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John F. Kennedy

By Jack Clark

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John F. Kennedy was born in 1917 to a wealthy family, the second of nine children. Both of his grandfathers had been active in politics, and had been labeled by those who remembered them as disreputable. As a result, John's parents experienced prejudice among their peers, despite their wealth. Their social status was also marred as the family was of Irish descent, which was looked down upon by many who were considered upper class.

Joseph and Rose Kennedy, John's parents, decided to make their children their "best friends" and chose not to go to many dinners and bridge parties with others of their acquaintance. They eventually were able to afford a staff including a governess and nurse. Although there was no lack of love in the home, Joseph was often away, and Rose never actually told the children she loved them. To her, their relationship was one of mutual respect. She paid close attention to the advice of the child rearing experts of the time.

Rose was very attentive to her children, making sure all of them had straight teeth and high morals. She took frequent trips to an orthodontist in another town, and they attended church every day. John was the most rebellious child of the family, often refusing to act as his mother commanded in religious matters. She was a very devout Catholic, and as they grew, most of her children were praised for their accomplishments in the church. Joseph made sure they were educated in history and politics.

Joseph Kennedy raised his children to seek careers in public service. He said he believed there were already enough businessmen in the world, and it was more important that good, informed men could handle the affairs of the country and its relations with other nations.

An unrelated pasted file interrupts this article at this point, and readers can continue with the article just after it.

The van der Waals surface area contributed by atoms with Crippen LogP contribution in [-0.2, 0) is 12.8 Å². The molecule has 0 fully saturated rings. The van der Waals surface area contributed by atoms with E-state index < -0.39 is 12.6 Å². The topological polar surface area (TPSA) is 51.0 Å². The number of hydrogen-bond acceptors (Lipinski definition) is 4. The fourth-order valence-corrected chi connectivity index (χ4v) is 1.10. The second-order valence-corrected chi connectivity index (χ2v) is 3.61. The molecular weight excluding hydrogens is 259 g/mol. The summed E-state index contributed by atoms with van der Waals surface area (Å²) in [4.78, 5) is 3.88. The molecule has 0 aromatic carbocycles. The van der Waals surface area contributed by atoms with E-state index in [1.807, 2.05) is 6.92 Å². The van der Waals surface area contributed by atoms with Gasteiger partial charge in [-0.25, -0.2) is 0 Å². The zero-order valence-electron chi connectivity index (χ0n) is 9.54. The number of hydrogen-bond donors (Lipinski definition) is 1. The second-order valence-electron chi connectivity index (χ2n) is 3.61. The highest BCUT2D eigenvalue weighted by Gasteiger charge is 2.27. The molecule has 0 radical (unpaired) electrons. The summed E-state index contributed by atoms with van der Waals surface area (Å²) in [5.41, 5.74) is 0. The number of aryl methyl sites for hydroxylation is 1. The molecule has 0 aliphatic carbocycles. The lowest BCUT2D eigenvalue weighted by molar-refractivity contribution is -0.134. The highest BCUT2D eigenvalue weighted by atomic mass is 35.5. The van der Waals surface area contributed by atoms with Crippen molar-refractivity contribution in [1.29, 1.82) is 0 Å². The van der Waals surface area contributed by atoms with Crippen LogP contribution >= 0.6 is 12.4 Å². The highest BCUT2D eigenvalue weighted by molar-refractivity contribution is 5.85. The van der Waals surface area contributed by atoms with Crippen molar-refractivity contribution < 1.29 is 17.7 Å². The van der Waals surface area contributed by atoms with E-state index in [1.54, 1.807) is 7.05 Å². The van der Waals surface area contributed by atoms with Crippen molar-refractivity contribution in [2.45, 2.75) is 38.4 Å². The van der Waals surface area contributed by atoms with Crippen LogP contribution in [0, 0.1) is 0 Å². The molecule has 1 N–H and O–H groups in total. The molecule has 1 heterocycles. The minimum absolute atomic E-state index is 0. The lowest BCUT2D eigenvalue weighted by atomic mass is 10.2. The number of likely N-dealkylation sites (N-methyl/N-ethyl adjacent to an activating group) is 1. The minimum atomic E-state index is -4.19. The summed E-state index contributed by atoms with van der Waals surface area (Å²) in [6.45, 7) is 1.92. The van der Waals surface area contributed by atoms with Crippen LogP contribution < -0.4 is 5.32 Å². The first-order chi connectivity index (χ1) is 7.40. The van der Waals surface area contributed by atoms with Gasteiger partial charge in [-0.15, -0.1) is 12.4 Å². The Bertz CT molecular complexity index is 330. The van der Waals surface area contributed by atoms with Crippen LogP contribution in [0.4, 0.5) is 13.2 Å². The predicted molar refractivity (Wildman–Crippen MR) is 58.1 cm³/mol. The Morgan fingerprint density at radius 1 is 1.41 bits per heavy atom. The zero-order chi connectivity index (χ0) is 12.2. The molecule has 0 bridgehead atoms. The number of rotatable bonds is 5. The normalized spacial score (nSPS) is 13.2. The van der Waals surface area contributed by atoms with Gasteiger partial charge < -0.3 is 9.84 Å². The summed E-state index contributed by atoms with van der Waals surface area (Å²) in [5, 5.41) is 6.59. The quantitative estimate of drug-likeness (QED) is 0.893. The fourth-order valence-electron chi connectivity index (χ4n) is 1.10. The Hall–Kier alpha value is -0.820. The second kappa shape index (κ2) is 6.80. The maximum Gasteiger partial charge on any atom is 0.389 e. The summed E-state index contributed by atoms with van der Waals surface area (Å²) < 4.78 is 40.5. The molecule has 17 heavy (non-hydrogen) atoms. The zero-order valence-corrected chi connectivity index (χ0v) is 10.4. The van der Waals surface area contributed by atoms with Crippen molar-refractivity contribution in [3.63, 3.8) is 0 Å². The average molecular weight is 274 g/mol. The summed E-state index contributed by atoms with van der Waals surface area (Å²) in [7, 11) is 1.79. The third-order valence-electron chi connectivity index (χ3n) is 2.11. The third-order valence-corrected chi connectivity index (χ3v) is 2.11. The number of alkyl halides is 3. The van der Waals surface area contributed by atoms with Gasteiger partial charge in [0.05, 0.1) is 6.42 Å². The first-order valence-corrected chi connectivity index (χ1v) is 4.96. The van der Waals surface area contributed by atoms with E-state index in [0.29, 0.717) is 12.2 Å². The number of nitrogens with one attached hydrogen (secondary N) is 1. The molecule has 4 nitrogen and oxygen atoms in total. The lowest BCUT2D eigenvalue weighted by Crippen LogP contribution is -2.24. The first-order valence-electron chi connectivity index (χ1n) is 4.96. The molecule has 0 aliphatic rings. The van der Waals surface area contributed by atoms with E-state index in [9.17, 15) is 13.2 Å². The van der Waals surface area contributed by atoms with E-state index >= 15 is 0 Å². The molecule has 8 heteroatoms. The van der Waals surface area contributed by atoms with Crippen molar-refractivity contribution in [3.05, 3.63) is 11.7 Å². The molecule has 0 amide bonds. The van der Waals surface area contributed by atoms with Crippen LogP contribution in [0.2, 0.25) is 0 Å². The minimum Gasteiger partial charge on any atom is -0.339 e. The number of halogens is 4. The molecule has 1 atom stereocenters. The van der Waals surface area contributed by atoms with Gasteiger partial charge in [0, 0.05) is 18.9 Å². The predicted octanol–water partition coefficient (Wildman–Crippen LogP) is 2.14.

In 1930, John entered a Catholic boarding school in Connecticut, where he excelled at sports, an accomplishment that was overshadowed as he was often ill. He left the school in 1931, after a case of appendicitis, and the ensuing appendectomy meant he needed to go home for a while. He never returned. Instead, the next year he began attending Choate, the boarding school that his brother, Joe Jr., had been enrolled in. Although he tested high on IQ tests, John's grades were less than stellar. His teachers often criticized his lack of dedication to the subjects, and his tendency to arrive to class unprepared.

Throughout his school years, John continued to suffer from multiple ailments, and was eventually sent to the Mayo Clinic to discover the cause of a particularly distressing condition. In the end, a doctor concluded that he was affected by various allergies. He was later diagnosed with Addison's disease, a disorder of the adrenal glands; however the doctor who treated the disease ruled out any connection between it and his earlier problems. Being from a wealthy family, it was 1936 before Kennedy ever earned any money. He and his brother, Joe, were sent to work at a cattle ranch to spend the summer doing manual labor. They worked six long days a week, and made a dollar a day building adobe buildings.

Despite his poor health throughout high school, Kennedy still managed to get good enough marks, and show enough promise to be accepted to Harvard. In 1939, Kennedy took a leave of absence from Harvard to work at the London embassy, where his father was stationed as Ambassador. He spent that spring and summer traveling and reporting political situations to his father. He met dignitaries and politicians, while making a point to talk to everyone he met, including reporters, and people on the street. As a result, his information went beyond what could be learned from officials in public offices.